Dr Fiona Browne heads Datactics’ four-strong AI team building explainable AI solutions.
Here, Fiona delves into the thorny topic of ethics, the centrepiece of any AI expedition. More specifically, the post goes into how to ensure that the potentially negative ethical impacts of AI do not outweigh the positives it can deliver across industry and academic sectors.
Since 2016, the domain of AI/ML has been gathering momentum with breakthroughs in NLP and computer vision. Andrew Ng, one of the founders of Google Brain, has referred to Artificial Intelligence (AI) as “automation on steroids” and “the new electricity”. We really have come a long way since the 1950s when Alan Turing first posed the question – “Can machines think?” outlined in his seminal paper Computing Machinery and Intelligence.
AI is here and is already being applied, from email spam filters to personal assistants such as Siri or Alexa, through to social media and customer service chatbots.
One of the most interesting aspects of this technology is that it is general-purpose, and we can apply this across many diverse sectors, from agriculture to manufacturing to healthcare to finance. The potential applications are vast and can provide us with faster services, whether automating administrative tasks or developing ‘decision-aid’ tools for clinicians in analysing our medical data. This is clearly an exciting time and we can see how AI will continue to be embedded into our everyday lives from obtaining bank loans to driving our cars.
This has, quite rightly, raised ethical questions around the safety, confirmation bias and transparency of AI. Perhaps an even bigger question is: “what is an ethical AI system and how can I validate it?”
It is encouraging that such questions are being asked. We know that machine learning algorithms learn from common types of data, but if an algorithm learns from data containing bias, these data biases will persist through to predictions made. A wide range of types of bias exist, from gender bias, to selection bias. Such biases can be inherent in the data or extrinsic to it; that is, bias by the unintentional omission of data based on how the data was collected. Two excellent examples from Harvard Business Review delve deeper into this subject and are well worth taking the time to read. An interesting area is the emerging discipline of AI ethics dedicated to addressing these questions involving experts across diverse domains including philosophy, computing science, academia and government.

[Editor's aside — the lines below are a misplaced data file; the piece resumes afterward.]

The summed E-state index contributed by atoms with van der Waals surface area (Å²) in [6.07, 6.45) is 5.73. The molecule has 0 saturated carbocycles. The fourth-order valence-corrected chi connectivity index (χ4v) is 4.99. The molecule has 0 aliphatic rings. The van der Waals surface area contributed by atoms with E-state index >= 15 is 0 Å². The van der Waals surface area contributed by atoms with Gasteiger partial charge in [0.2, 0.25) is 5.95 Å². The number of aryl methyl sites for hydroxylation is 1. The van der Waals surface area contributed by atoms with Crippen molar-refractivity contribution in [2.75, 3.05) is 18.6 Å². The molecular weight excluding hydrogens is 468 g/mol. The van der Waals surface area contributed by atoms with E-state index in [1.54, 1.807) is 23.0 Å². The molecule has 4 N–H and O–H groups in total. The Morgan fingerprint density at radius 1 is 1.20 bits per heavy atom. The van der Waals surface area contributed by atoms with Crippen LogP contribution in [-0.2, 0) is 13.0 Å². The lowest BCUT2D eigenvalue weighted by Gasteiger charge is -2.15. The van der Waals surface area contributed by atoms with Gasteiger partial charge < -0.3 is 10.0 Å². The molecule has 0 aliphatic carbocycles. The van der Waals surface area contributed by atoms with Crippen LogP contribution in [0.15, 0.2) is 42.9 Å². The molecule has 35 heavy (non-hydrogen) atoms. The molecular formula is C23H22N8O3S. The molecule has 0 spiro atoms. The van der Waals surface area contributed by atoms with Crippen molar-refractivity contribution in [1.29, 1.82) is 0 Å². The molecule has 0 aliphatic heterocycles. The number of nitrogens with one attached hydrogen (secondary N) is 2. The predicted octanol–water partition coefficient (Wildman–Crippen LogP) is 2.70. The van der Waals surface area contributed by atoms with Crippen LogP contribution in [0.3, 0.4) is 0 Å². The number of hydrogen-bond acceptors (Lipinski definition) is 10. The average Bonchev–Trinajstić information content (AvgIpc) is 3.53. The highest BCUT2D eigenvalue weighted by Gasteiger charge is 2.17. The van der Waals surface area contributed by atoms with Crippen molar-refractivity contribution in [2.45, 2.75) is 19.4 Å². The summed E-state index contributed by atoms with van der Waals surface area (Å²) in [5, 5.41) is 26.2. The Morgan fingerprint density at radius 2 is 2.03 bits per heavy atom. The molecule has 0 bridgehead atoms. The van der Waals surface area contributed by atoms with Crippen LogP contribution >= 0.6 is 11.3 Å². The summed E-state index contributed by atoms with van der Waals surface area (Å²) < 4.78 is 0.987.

We are seeing the movement of machine learning models and AI solutions into our everyday life such as facial recognition and real-time video analysis, replacing humans in the decision making process.
These capabilities could be used for citizen protection, especially with the current contact-tracing demands of the Coronavirus situation. The key is striking the balance between what the technology can potentially do, and being responsible with this technology, so our democracy and privacy are not undermined or impacted by ethical issues and different types of data bias,
The question then is developing models for the society we wish to inhabit, not merely replicating the society we have.
Having technologies that are built and informed by a diverse workforce with different people, different points of view is one factor that will aid in this. Initiatives such as the Organisation for Economic Co-operation and Development (OECD) have developed principles to promote the use of AI as innovative and trustworthy. The Alan Turing institute also has initiatives around fairness, transparency and ethics, with similar ethics being considered in MIT/Harvard. However, as these technologies have begun to touch our everyday lives in increasingly unseen ways, it will be important that we are all given an equal voice in this conversation. Democratising the debate on ethics in AI needs to involve greater community understanding, political guidance and policies of inclusion to prevent – and hopefully, even undo – the biases already hard-coded into human society.